We have a series of posts which detail the theory behind and workings of the program:

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TAMWAVE 7: Analysis for a Cohesive Soil

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With the analysis of the concrete pile in cohesionless soils complete, we turn to an example in cohesive soils.

The analysis procedure is exactly the same.  We will first discuss the differences between the two, then consider an example.

Differences with Piles in Cohesive Soils

  • The unit weight is in put as a saturated unit weight, and the specific gravity of the soil particles is different (but not by much.)
  • Once the simulated CPT data was abandoned, the “traditional” Tomlinson formula for the unit toe resistance, namely $latex q_t = N_c c $, where $latex N_c = 9 $, was chosen.
  • The ultimate resistance along the shaft is done using the formula of Kolk and van der Velde (1996).  This was used as a beta method, for compatibility with the method used for cohesionless soils.  Unless the ratio of the cohesion to the effective stress is constant, the…

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TAMWAVE 6: Results of Wave Equation Analysis

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With the data entered for the wave equation analysis, we can now see the results.  There’s a lot of tabular data here but you need to read the notes between it to understand what the program is putting out.  If you are not familiar at all with the wave equation for piles, you need to review this as well.

General Output for Wave Equation Analysis
2018-01-06T10:13:03-05:00
Time Step, msec0.04024
Pile Weight, lbs.15,000
Pile Stiffness, lb/ft600,000
Pile Impedance, lb-sec/ft57,937.5
L/c, msec8.04688
Pile Toe Element Number102
Length of Pile Segments, ft.1
Hammer Manufacturer and SizeVULCAN O16
Hammer Rated Striking Energy, ft-lbs48750
Hammer Efficiency, percent67
Length of Hammer Cushion Stack, in.16.5
Soil Resistance to Driving (SRD) for detailed results only, kips572.7
Percent at Toe35.39
Toe Quake, in.0.220
Toe Damping, sec/ft0.07

For those familiar with the…

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TAMWAVE 5: Wave Equation Analysis, Overview and Initial Entry

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With the static analysis complete, we turn to the wave equation analysis.  TAMWAVE (as with the previous version) was based indirectly on the TTI wave equation program.  Although the numerical method was not changed, many other aspects of the program were, and so we need to consider these.

Shaft and Toe Resistance

Most wave equation programs in commercial use still use the Smith model for shaft and toe resistance during impact.  Referencing specifically their use in inverse methods, Randolph (2003) makes the following comment:

Dynamic pile tests are arguably the most cost-effective of all pile-testing methods, although they rely on relatively sophisticated numerical modelling for back-analysis. Theoretical advances in modelling the dynamic pile-soil interaction have been available since the mid-1980s, but have been slow to be implemented by commercial codes, most of which still use the empirical parameters of the Smith (1960) model. In order to allow an appropriate…

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TAMWAVE 4: Shaft Resistance Profile, ALP and CLM2

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With the basic parameters established, we can turn to the static analysis of the pile, both axial and lateral.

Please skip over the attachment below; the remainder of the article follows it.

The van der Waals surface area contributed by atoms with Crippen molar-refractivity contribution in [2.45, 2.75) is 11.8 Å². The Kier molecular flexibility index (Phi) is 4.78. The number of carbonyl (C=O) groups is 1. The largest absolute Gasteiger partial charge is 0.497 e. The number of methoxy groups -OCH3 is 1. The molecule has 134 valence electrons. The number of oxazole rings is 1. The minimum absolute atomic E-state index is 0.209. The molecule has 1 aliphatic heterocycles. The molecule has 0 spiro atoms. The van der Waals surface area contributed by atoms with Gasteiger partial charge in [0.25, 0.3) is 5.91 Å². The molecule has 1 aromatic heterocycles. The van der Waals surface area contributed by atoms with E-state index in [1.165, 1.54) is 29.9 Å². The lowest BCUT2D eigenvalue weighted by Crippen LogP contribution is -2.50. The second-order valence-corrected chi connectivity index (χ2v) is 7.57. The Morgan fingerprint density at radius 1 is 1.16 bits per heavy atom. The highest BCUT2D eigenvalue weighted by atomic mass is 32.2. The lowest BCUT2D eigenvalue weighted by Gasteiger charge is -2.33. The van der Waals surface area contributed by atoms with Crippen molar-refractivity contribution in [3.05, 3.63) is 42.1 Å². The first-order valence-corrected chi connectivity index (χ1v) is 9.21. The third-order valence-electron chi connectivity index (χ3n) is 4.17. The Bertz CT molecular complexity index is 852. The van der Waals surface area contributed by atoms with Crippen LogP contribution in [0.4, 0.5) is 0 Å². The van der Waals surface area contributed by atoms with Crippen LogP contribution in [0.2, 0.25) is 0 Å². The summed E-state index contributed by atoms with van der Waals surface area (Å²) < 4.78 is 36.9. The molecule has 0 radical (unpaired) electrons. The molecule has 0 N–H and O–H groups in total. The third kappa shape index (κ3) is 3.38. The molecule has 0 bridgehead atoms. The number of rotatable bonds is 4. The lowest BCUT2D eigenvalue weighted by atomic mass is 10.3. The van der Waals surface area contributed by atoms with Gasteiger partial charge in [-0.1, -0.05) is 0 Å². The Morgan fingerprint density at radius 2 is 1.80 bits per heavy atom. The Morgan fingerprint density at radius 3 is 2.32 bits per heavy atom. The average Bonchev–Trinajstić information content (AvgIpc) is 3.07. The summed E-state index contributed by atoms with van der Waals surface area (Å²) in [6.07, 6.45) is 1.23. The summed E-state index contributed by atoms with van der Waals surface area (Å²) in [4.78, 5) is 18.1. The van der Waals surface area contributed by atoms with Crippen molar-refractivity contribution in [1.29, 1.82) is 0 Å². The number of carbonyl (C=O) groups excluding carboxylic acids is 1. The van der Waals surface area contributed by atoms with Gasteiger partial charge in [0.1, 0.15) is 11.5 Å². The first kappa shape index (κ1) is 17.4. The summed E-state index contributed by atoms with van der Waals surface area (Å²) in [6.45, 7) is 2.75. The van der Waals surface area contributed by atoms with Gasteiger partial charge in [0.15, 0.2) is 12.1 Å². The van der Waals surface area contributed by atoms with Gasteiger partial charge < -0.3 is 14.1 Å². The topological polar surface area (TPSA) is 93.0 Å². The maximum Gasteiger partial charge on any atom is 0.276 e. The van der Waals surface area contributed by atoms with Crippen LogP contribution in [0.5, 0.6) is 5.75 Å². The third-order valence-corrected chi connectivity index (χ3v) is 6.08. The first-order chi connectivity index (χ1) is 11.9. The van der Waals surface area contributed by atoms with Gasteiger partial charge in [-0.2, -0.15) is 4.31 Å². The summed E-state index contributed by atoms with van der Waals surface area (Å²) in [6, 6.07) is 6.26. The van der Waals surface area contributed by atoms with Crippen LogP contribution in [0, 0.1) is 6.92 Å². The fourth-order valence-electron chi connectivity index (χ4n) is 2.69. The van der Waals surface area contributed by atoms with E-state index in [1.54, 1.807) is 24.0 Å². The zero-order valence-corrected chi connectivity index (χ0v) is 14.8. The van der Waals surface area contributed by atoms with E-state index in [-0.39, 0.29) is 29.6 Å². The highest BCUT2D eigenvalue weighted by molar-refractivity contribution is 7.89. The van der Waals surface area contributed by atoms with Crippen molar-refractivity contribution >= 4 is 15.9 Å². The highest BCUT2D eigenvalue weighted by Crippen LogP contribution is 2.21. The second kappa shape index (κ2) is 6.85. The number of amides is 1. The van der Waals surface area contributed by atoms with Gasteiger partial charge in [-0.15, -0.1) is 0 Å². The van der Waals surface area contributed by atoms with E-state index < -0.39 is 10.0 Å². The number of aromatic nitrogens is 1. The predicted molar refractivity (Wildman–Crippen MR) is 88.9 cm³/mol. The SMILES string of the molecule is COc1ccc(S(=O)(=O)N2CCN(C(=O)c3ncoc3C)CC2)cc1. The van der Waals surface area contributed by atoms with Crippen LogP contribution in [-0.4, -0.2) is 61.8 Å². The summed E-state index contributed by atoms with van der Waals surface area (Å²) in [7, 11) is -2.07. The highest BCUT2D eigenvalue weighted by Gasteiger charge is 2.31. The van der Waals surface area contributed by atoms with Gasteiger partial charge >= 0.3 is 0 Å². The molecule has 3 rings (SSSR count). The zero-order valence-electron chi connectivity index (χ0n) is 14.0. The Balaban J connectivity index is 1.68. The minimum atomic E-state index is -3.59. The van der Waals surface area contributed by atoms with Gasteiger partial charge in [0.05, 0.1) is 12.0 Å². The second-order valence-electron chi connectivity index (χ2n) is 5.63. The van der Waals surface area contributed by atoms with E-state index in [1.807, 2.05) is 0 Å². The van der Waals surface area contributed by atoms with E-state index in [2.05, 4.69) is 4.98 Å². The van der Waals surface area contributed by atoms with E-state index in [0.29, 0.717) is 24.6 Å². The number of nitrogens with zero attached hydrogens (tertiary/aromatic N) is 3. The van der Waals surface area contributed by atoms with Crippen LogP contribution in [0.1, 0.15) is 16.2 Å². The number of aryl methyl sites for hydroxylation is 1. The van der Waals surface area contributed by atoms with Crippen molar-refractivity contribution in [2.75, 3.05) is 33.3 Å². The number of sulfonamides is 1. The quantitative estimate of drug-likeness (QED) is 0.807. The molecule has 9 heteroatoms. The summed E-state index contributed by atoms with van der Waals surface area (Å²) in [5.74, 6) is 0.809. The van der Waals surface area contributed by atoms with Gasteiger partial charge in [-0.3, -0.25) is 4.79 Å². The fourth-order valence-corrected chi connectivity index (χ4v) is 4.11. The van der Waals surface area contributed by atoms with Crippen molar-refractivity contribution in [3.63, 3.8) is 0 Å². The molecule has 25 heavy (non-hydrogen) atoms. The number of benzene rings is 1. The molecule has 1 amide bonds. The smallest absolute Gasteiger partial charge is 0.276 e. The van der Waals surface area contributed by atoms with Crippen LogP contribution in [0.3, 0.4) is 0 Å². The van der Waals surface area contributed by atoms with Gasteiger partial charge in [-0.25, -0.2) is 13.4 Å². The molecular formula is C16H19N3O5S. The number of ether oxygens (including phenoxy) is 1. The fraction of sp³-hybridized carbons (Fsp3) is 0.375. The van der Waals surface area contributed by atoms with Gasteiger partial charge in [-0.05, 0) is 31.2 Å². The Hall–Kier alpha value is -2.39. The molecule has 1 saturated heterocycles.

Shaft Resistance Profile

Shaft Segment Properties
Depth at Centre of Layer, feetSoil Shear Modulus, ksfBetaQuake,inchesMaximum Load Transfer, ksfSpring Constant for Wall Shear, ksf/inSmith-Type Damping Constant, sec/ftMaximum Load Transfer During Driving (SRD), ksf
0.5048.40.1630.00220.0094.0345.3940.009
1.5083.90.1630.00380.0276.9919.9110.027
2.50108.30.1630.00500.0459.0213.5720.045
3.50128.10.1630.00590.06310.6810.5430.063
4.50145.30.1630.00670.08112.118.7300.081
5.50160.60.1640.00740.09813.387.5090.098
6.50174.60.1640.00800.11614.556.6230.116
7.50187.60.1640.00860.13415.635.9480.134
8.50199.70.1640.00910.15216.645.4140.152
9.50211.10.1640.00970.17017.594.9800.170
10.50222.00.1640.01020.18818.504.6180.188
11.50232.30.164

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TAMWAVE 3: Basic Results of Pile Capacity Analysis

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With the soil properties and lateral loads finalised, we can proceed to look at the program’s static results.  These are shown below.  We will concentrate on cohesionless soils in this post; a sample case with cohesive results will come later.

Pile Data
Pile Designation12 In. Square
Pile MaterialConcrete
Penetration of Pile into the Soil, ft.100
Basic “diameter” or size of the pile, ft.1
Cross-sectional Area of the Pile, ft21.000
Pile Toe Area, ft21.000
Perimeter of the Pile, ft.4.000
Soil Data
Type of SoilSW
Specific Gravity of Solids2.65
Void Ratio0.51
Dry Unit Weight, pcf109.5
Saturated Unit Weight, pcf130.5
Soil Internal Friction Angle phi, degrees32
Cohesion c, psf
SPT N60, blows/foot20
CPT qc, psf211,600
Distance of Water Table from Soil Surface, ft.50
Penetration of Pile into Water Table, ft.50

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TAMWAVE 2: Modifying the Soil Properties

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With the first step out of the way, we can proceed to the second: allowing the user to modify the properties of the soil.  This option must be used with care since it is easily possible to put together a set of soil properties that is physically unrealistic if not impossible.

Also, if you have chosen a sand or clay, you have chosen the methodology you will use.  Adding cohesion to a sand or gravel, for example, will have no effect on the subsequent performance of the model.

Finally, depending upon the choice of a free or fixed head, you are given the option of entering lateral loads and/or moments for the pile head.  In this case we have opted to add a lateral load of 10 kips to the pile and no moment.  The default is zero for both load and moment; this will produce some coefficients but…